1. Raising of capital through rights sale
  2. Completing the promise of bring in 8-10K crore equity into the business
  3. Reducing reliance on commercial paper. The management laid out the roadmap 12 months ago.
  4. Reducing reliance on exposure to single borrower names
  5. Piramal has put balance sheet strength over sheer growth reversing the earlier stance.
  6. The only con that I can direct to the management is the fact that they did not build a Fort Knox balance sheet from the start and had to go through several stake sales, cap raises (albeit at a premium to today’s stock price) to build a solid balance sheet. However, the management has shown that it will learn and correct mistakes quickly.

Unless it comes to light that the management is completely fraudulent, it is reasonable to assume that Piramal will weather the storm.

Valuation:

  1. The December end shares outstanding was: 20.5 crores. With INR 5,400 crores coming in at INR 1,300; approx. 4.2 more shares would be added. The total new shareholding will be at 24.6-24.7 crore shares.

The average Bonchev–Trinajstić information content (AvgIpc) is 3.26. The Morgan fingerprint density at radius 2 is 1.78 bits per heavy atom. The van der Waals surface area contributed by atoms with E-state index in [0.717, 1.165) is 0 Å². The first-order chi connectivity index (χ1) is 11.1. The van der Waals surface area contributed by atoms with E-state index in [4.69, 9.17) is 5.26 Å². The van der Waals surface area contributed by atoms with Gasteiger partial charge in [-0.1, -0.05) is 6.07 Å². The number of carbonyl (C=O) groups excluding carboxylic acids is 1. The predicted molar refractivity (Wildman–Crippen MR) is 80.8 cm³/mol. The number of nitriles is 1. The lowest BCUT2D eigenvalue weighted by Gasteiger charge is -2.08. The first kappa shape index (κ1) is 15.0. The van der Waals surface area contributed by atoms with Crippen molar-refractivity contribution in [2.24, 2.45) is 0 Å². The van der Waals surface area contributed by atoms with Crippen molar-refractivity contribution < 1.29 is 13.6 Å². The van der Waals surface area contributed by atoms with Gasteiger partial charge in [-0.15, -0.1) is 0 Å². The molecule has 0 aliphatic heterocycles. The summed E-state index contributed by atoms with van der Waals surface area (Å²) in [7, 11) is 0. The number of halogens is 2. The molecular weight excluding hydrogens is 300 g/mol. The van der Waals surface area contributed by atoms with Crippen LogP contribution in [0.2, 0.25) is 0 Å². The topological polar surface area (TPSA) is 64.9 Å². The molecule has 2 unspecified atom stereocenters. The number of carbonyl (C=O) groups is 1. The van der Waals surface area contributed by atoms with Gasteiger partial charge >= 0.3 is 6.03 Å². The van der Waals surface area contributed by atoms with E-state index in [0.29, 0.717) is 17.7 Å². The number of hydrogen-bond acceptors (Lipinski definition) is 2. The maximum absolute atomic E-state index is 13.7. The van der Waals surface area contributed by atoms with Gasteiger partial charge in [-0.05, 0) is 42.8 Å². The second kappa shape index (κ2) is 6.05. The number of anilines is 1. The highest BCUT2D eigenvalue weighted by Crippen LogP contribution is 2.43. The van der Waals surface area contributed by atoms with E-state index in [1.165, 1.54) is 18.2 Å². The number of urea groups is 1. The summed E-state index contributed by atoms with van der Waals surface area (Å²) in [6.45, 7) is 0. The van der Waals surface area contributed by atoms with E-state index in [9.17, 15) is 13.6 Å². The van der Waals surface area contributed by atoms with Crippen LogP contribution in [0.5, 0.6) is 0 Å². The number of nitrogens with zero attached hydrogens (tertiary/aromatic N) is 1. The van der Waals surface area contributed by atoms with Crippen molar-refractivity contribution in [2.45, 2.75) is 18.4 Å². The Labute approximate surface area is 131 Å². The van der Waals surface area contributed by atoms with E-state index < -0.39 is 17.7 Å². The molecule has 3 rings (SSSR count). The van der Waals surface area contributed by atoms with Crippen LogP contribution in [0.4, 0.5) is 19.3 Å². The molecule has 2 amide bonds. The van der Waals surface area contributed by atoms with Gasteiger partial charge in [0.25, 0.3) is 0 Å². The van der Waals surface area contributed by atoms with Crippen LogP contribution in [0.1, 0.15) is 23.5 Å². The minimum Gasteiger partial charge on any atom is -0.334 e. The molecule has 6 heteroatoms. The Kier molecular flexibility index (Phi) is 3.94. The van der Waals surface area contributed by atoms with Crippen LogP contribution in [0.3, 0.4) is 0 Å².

2. Total net worth at INR 34K crores or 1,382 per share and CMP is at 684 or 0.5 P/B.
  3. Total borrowings are at 50K crores.
  4. Enterprise value is at 64K crores: 50K borrowings + 14K  market cap.
  5. SOTP would be as follows (following Dec 2019):
    1. Shriram stake – INR 6-8K Crores
    2. DRG Cash – INR 6K Crores
    3. Rights issue – INR 5.4K Crores
    4. Commercial RE – INR 11 K Crores
    5. Housing Finance – INR 6K crores
    6. Pharma business – INR 15K Crores (@ 10X EV/EBITDA)
    7. Cash – INR 4.5K Crores.
  6. Sub-total of assets before residential RE and CPG/ECL assets is approx. INR 56K crores.
  7. The market is today valuing the INR 34K crores worth of assets at less than INR 10K Crores. It can also be reasonably shown that the INR 2.5K Crores to Lodha is reasonably safe. So, the market is valuing close to INR 31K crores of others at INR 7.5K crores.
  8. Depending on the risk appetite of the investor, it will open up interesting possibilities.

I am interested in your thoughts and comments. please mail me: contact@beowulfcap.com

Disclosure: Long several NBFC’s and Banks including Piramal.

Disclaimers: See FAQ here. Not a recommendation. Not a registered advisor. Just sharing my thoughts.

Appendix A:

Screenshot 2020-03-22 at 9.53.53 AM

Appendix B:

Screenshot 2020-03-22 at 9.57.00 AM

Appendix C:

Screenshot 2020-03-22 at 10.48.27 AM

Appendix D:

Screenshot 2020-03-22 at 10.22.57 AM

Piramal Watch